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CAFOS and Cover Crops: A Closer Look at 2015 EQIP Dollars

While the National Sustainable Agriculture Coalition (NSAC) is supportive of the $230 million of EQIP funding that go to support practices like cover crops and prescribed grazing, we continue to advocate that a much larger percentage of of these conservation dollars should be available for small and mid-sized family farmers and to sustainable grazing systems. Unfortunately, a significant amount of funding goes toward large payments to concentrated animal feeding operations (CAFOs) through funding for waste lagoons, waste transfer, and waste treatment.

These CAFO practices have dubious environmental benefits and even in some cases in a net loss of conservation benefits. NSAC continues to contend that NRCS must stop providing EQIP assistance for building out new or expanding CAFOs in areas with impaired waters, on floodplains, and in excess nutrient regions. Despite the negative environmental impacts resulting from the development and expansion of CAFOs, animal waste storage and treatment facilities is the second largest single user of EQIP funds (behind only irrigation equipment), which in turn reduces funds that would otherwise be available for sustainable management practices.

In FY 2015 alone, NRCS provided more than $100 million in EQIP funding for CAFO-related practices. This amounts to nearly 12 percent of total EQIP funding that could have otherwise gone to support management based practices. CAFO practices that received significant EQIP cost share support in FY 2015 include waste storage facility ($48,718,300), waste facility cover ($23,979,393), animal mortality facility ($8,106,818), and manure transfer ($7,924,843).

Read the National Sustainable Agriculture Coalition article here. 

Farmers Deserve a Better System

(Photo: John Minchillo/AP) from article linked below

(Photo: John Minchillo/AP) from article linked below

"These issues are all symptoms of a much larger problem — our current system of agricultural production is rigged against family farmers. Instead of markets and government policies that help all to thrive, we have markets and government policies that enable the largest operators, processors, input manufacturers, and crop insurance companies to become even larger. These firms have everything to gain and nothing to lose from using their wealth, power, and influence to maintain the current “get big or get out” system of agricultural production, in which farmers must continue to adopt new technologies and strive to increase production regardless of demand. Farmers — not large corporations — are the ones forced to tighten their belts in response to low commodity prices."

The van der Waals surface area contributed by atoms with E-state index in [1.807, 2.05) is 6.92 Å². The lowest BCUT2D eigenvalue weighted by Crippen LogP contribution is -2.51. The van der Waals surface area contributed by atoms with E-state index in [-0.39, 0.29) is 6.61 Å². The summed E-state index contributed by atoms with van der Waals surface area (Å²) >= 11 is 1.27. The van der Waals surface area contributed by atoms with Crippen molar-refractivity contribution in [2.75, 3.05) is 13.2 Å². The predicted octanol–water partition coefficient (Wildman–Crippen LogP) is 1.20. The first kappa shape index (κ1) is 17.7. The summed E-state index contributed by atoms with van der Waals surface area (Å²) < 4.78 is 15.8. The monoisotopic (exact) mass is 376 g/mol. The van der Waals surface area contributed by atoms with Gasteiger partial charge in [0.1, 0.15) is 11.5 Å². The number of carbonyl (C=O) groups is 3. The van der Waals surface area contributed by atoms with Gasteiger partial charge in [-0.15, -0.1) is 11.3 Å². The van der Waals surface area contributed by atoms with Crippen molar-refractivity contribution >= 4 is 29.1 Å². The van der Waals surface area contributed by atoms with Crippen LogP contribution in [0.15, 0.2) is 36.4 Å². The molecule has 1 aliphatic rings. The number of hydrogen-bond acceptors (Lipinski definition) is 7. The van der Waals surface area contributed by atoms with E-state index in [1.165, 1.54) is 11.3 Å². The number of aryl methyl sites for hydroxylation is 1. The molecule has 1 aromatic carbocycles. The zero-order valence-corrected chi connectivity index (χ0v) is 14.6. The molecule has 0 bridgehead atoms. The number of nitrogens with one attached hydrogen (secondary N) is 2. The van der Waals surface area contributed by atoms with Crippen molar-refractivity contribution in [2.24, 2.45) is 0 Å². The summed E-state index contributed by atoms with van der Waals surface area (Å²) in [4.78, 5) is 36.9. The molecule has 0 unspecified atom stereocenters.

Read the article from greenbaypressgazette.com here

Room for Everyone? Wisconsin Farmers Union Troubled by Farm Exodus

"Room for everyone – it is a nice sentiment. I’m not sure that it’s true. In 1997, there were 22,500 dairy farms in Wisconsin. Fewer than 10,000 of these farms remain today.

During the same time period, the number of largest CAFOs has doubled. Proposals for 5,000- and even 10,000-cow mega-dairies are emerging, and recently plans surfaced for an out-of-state 16,000-unit hog operation. As an organization that believes we need more farms not fewer, Wisconsin Farmers Union is troubled by this farm exodus.

Did the 12,500 farms that exited from farming during the last 20 years feel that there was a place for them in today’s agricultural economy? Apparently not."

Read Kara O'Connors article in agriview.com here

Joel Salatin: Fostering Small Farms and Better Food

Brenna farm on Madeline Island

Brenna farm on Madeline Island

"Is 21st-century life, from the way we spend our time to the foods we eat, normal? Joy Cardin's guest is a farmer dedicated to sustainable practices--many of which he developed himself. And he says that there's nothing normal about shipping our food great distances, or surrounding our homes with lawns instead of vegetable gardens. He offers practical advice for changing the face of food, and how it could affect every aspect of our lives."

Listen to Joel Salatin on wpr.org here. 

Wisconsin Farmer’s Union Believes in More Farms

Picture from MorningAgClips article (link below)

Picture from MorningAgClips article (link below)

"CAFOs are a lot like the Titanic. The technology is flashy and full speed ahead when seas are calm. But when obstacles emerge (as they always do), CAFO’s aren’t very responsive. In California, many large dairy farms have gone out of business, in large part due to low milk prices and high input costs. When a big ship goes down, it goes down hard, and takes a lot of people with it. Research by the UW Applied Agricultural Economics Department showed that smaller scale Wisconsin farms did much better in the 2009 price tough, for example, because they could raise their own feed and provide labor from their family. Wisconsin should not pursue the California model of large-scale, highly indebted CAFOs."

Read Kara O'Connor's article in morningagclips.com here